on August 18th 2015
Genres: Religion, Education, Multicultural Education, Philosophy & Social Aspects
An intimate cross-country look at the new debate over religion in the public schools A suburban Boston school unwittingly started a firestorm of controversy over a sixth-grade field trip. The class was visiting a mosque to learn about world religions when a handful of boys, unnoticed by their teachers, joined the line of worshippers and acted out the motions of the Muslim call to prayer. A video of the prayer went viral with the title “Wellesley, Massachusetts Public School Students Learn to Pray to Allah.” Charges flew that the school exposed the children to Muslims who intended to convert American schoolchildren. Wellesley school officials defended the course, but also acknowledged the delicate dance teachers must perform when dealing with religion in the classroom.
Courts long ago banned public school teachers from preaching of any kind. But the question remains: How much should schools teach about the world’s religions? Answering that question in recent decades has pitted schools against their communities.
Veteran education journalist Linda K. Wertheimer spent months with that class, and traveled to other communities around the nation, listening to voices on all sides of the controversy, including those of clergy, teachers, children, and parents who are Muslim, Jewish, Christian, Sikh, or atheist. In Lumberton, Texas, nearly a hundred people filled a school-board meeting to protest a teacher’s dress-up exercise that allowed freshman girls to try on a burka as part of a lesson on Islam. In Wichita, Kansas, a Messianic Jewish family’s opposition to a bulletin-board display about Islam in an elementary school led to such upheaval that the school had to hire extra security. Across the country, parents have requested that their children be excused from lessons on Hinduism and Judaism out of fear they will shy away from their own faiths.
But in Modesto, a city in the heart of California’s Bible Belt, teachers have avoided problems since 2000, when the school system began requiring all high school freshmen to take a world religions course. Students receive comprehensive lessons on the three major world religions, as well as on Sikhism, Hinduism, Buddhism, and often Shintoism, Taoism, and Confucianism. One Pentecostal Christian girl, terrified by “idols,” including a six-inch gold Buddha, learned to be comfortable with other students’ beliefs.
Wertheimer’s fascinating investigation, which includes a return to her rural Ohio school, which once ran weekly Christian Bible classes, reveals a public education system struggling to find the right path forward and offers a promising roadmap for raising a new generation of religiously literate Americans.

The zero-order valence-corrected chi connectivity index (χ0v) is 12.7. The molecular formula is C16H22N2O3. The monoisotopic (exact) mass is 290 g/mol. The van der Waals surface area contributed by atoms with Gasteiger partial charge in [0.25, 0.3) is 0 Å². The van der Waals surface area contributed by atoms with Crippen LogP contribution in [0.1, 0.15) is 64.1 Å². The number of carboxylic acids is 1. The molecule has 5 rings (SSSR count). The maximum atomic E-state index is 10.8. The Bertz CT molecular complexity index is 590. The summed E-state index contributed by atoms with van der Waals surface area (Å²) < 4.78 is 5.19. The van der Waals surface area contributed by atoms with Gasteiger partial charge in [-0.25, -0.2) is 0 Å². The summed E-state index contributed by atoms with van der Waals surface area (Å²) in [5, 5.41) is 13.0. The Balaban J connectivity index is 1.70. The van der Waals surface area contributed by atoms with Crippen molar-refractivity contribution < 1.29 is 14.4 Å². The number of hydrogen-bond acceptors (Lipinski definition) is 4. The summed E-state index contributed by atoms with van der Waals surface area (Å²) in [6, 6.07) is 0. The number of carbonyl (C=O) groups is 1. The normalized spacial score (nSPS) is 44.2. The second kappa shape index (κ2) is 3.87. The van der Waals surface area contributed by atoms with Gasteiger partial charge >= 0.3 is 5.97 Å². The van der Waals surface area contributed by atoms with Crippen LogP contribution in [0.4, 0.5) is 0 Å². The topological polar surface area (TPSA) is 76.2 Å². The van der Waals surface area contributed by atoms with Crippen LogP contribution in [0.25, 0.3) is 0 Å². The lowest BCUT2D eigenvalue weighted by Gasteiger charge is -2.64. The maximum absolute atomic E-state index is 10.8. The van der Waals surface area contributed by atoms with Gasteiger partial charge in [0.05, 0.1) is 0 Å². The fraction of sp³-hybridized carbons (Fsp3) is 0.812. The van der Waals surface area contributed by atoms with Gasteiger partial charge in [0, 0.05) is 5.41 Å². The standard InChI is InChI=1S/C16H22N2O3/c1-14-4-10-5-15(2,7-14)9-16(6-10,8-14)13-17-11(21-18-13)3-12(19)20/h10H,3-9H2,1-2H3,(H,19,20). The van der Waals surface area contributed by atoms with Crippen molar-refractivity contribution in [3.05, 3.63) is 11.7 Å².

You know this book was hitting all kinds of hot button issues for me. I read parts of it out loud to the husband. He couldn’t understand why I get so mad about people assuming everyone is Christian and people trying to use public schools to target kids for Christianity. “You act like there is some kind of conspiracy.”
“Yes! That’s it! There is a conspiracy and I know there is one because I was once on the inside.”
I get all sorts of angry about people who assume that everyone around them is Christian so they think it is ok to have public Christian prayers. These are the same people who would lose their minds if a public Hindu or Muslim prayer was offered.
I don’t understand people who think that the faith that they have taught their children is so weak that just learning about the origins of another religion will cause their children to convert.
Most of the controversies in the book are based on anti-Muslim feelings. What reasonable person would object to kids learning the basic facts about Islam when so much of the news today concerns Islam? Apparently lots of people object violently.
There is also a lot of anger about people who want to treat Christianity like any other religion. How dare they? Taking away Christianity’s privileged position is not persecution. It is fairness but people who are told over and over that they will be oppressed because of their faith see it as proof that their pastors are correct.
When the author talks to the kids who have taken these courses she finds that they are very supportive of them. It is the adults relying on hearsay who are losing their minds. I think kids need to know the basics of different faiths in order to understand history (the crusades, Pilgrims, Ghandi), literature (Moby Dick’s religious allusions, The Scarlet Letter), and current events (ISIS, is that person Sikh or Hindu). Maybe it is too much to expect that people can think rationally about this. Maybe these courses will raise a new generation who might be able to think calmly about religion?